5 OBJECTIVESTo evaluate whether a feedback could maintain the effect of MTP (Monitoring - Training - Planning) in reducing the use of antibiotics
6 DESIGN AND SAMPLE SELECTION Design: randomised control study with parallel designIt involved 12 HCs in Sleman district, Yogyakarta, IndonesiaPrescribers included physicians, nurses and midwife per HC12 of 25 HCs underwent MTP were randomly selected to participate in the study12 HCs were randomly assigned into 2 groups: the test group (6 HCs) received feedback and the control group (6HCs) did not receive feedbackData collections were conducted for 6 month before and 6 month after feedback
7 FEEDBACK INTERVENTION The feedback was carried out in October, The prescribers consist of 1 doctor, 1 nurses, and 1 midwife in each health centers (test group) were involved in the study. They were invited to feedback meeting in health office of Sleman districtThe feedback was conducted one time only for the test group, and lasted in 2 hours. The meeting were conducted in the formal setting in district health officeIn this study, the feedback was carried out by district health office staff to show them the data collections displayed their pre-MTP, post-MTP and pre-feedback performances
8 May Jun Jul Aug Sep Okt Nop Des THE RESEARCH ACTIVITYThis StudyFeedbackprepost6Test Group25HCs12HCsAnalysis6Control GroupUnderwentMTPMay Jun Jul Aug Sep Okt Nop DesJan Feb Mrt Apr199920002001
9 ANALYSISThe percentage patients receiving antibiotics and average number of drug per encounter for ARI treatment in children years old were calculated based on 100 randomly selected prescriptions/ month at each HCThis survey covered the period of 6 months before the feedback (April - September, 2000) and 6 months after the feedback (November, April, 2001). Data were collected by staff from the district health office who had been trained in methods recommended by WHOThe pre-post change of the study outcomes was then computed, and Student’s t-test were applied to test the difference between the average change in the test group and the control group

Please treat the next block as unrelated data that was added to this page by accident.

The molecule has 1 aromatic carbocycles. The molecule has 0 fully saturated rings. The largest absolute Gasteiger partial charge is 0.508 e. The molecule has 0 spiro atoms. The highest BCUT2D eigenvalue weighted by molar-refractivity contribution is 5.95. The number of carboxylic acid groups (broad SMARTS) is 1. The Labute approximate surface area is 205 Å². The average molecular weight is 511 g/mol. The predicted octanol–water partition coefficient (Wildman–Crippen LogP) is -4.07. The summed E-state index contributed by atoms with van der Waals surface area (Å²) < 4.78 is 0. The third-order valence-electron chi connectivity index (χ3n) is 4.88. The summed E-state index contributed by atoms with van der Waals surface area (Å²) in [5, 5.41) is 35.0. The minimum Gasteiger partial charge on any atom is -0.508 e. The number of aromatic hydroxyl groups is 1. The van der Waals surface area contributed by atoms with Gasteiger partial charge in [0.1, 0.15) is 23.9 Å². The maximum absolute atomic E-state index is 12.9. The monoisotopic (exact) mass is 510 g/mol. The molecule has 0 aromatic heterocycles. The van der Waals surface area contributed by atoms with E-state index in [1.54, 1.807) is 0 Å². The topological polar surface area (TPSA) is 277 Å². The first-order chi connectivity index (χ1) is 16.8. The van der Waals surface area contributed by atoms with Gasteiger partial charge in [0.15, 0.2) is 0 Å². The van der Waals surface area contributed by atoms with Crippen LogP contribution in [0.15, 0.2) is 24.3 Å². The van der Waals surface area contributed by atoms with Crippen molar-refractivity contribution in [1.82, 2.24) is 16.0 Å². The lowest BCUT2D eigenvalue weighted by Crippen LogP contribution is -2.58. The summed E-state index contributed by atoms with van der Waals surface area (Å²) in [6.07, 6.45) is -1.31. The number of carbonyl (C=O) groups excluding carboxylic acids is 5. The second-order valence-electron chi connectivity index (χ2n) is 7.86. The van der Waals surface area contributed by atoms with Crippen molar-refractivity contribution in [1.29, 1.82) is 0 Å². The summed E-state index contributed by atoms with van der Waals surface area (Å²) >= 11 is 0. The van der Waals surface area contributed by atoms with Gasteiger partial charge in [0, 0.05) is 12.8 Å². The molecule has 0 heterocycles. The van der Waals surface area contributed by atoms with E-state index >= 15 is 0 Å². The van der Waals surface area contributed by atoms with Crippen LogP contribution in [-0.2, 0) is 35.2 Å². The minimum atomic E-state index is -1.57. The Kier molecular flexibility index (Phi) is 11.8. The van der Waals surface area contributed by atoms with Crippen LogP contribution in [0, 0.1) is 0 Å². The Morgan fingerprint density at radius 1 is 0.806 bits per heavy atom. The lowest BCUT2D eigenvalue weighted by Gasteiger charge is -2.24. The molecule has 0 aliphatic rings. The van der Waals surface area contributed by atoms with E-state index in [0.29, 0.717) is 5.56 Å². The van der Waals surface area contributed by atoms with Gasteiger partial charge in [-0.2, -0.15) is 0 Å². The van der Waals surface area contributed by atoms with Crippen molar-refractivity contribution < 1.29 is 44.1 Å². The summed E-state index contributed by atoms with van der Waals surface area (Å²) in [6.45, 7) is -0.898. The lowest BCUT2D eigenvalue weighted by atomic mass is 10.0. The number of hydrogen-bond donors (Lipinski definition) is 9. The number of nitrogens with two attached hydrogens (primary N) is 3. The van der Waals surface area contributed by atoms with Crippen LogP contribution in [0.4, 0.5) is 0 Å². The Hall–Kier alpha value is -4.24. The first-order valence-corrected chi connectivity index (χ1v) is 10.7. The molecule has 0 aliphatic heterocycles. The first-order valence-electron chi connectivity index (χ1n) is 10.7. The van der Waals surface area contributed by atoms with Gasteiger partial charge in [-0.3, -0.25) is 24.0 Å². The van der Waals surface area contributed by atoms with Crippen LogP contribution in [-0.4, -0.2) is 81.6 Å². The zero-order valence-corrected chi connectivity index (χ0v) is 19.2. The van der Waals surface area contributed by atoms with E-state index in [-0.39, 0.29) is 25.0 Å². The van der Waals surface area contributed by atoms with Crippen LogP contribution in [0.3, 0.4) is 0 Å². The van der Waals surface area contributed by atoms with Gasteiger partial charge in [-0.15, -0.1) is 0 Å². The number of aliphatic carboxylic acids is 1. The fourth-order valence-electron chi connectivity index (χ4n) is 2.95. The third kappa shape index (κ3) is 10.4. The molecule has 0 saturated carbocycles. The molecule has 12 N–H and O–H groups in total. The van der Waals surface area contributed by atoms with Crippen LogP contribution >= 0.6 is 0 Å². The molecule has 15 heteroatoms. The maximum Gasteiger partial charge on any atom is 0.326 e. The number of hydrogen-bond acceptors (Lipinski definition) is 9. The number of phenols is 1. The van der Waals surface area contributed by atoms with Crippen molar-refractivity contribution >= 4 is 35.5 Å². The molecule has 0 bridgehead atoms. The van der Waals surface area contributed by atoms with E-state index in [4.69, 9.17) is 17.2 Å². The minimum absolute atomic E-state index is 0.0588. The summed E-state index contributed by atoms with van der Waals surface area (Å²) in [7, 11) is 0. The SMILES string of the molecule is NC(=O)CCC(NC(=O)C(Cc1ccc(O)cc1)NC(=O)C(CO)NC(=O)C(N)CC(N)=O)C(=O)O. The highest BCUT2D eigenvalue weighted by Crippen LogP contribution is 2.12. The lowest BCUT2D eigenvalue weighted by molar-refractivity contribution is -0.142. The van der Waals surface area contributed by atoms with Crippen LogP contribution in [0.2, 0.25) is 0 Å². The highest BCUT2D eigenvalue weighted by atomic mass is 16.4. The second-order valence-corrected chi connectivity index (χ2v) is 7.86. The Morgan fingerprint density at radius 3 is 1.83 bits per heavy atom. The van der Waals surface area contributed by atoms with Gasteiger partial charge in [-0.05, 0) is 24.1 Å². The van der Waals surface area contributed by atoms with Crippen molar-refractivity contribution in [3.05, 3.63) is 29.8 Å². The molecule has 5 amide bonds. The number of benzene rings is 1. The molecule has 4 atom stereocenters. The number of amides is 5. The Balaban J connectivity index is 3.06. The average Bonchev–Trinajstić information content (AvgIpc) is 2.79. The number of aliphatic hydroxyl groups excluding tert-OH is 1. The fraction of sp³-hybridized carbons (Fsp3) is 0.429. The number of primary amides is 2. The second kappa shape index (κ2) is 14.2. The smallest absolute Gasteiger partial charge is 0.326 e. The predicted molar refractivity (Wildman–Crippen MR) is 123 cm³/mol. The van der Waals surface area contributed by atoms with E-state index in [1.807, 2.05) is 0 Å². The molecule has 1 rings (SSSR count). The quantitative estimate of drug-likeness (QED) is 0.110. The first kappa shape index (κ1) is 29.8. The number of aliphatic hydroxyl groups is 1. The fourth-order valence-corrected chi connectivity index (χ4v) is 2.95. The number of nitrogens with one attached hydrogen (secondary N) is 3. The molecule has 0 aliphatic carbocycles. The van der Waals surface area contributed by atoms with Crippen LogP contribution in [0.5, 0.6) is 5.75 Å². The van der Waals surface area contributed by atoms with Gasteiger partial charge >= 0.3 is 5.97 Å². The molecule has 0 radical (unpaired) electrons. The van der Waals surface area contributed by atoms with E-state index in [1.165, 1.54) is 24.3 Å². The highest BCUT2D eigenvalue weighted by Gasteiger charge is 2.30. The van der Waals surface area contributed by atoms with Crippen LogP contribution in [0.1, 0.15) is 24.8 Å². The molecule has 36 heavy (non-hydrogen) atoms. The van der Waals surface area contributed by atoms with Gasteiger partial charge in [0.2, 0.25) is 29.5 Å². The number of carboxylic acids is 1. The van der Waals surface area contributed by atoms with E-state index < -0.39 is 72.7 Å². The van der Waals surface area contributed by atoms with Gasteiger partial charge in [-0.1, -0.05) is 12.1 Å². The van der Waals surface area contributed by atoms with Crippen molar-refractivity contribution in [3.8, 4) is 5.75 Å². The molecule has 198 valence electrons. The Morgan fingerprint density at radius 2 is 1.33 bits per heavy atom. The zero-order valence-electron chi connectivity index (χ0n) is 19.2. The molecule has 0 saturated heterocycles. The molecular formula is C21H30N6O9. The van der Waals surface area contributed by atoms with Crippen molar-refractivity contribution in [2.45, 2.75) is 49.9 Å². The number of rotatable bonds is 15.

10 RESULTSThe study and control groups were similar during the baseline period in rate of antibiotics use (34% of patients in the test group vs. 35% among control), and in the number of drugs prescribed per patient encounter 3.5 vs 3.6. Non of these differences was statistically significantCompare the MTP results, the pre-feedback data on antibiotics use tended to increase, although did not achieve the level of significance (p>0.05). This means that MTP has a long –term impactAfter feedback, the test group showed a significant decrease of antibiotic use (from 34% to 11%) and the average number of drug per encounter (from 3.5 to 3.2), while the control group showed significant increases in antibiotic use (from 35% to 40%) and average number of drug per encounter (from 3.6 to 3.7). This means that the feedback is effective in further reducing the use of ABs in the ARI treatment.
11 ANTIBIOTIC USE IN ARI TREATMENT % of patient receiving antibioticsThis StudyControl GroupUnderwentMTPTest GroupFeedback
12 No. of drugs prescribed per patient of ARI THE NUMBER OF DRUGS PRESCRIBED PER PATIENTNo. of drugs prescribed per patient of ARIThis StudyControl GroupUnderwentMTPTest GroupFeedback
13 CONCLUSIONSFeedback is proven effective to strengthen an intervention to reduce the use of antibiotics in health centersFeedback enhances the impact of even an effective intervention such as MTP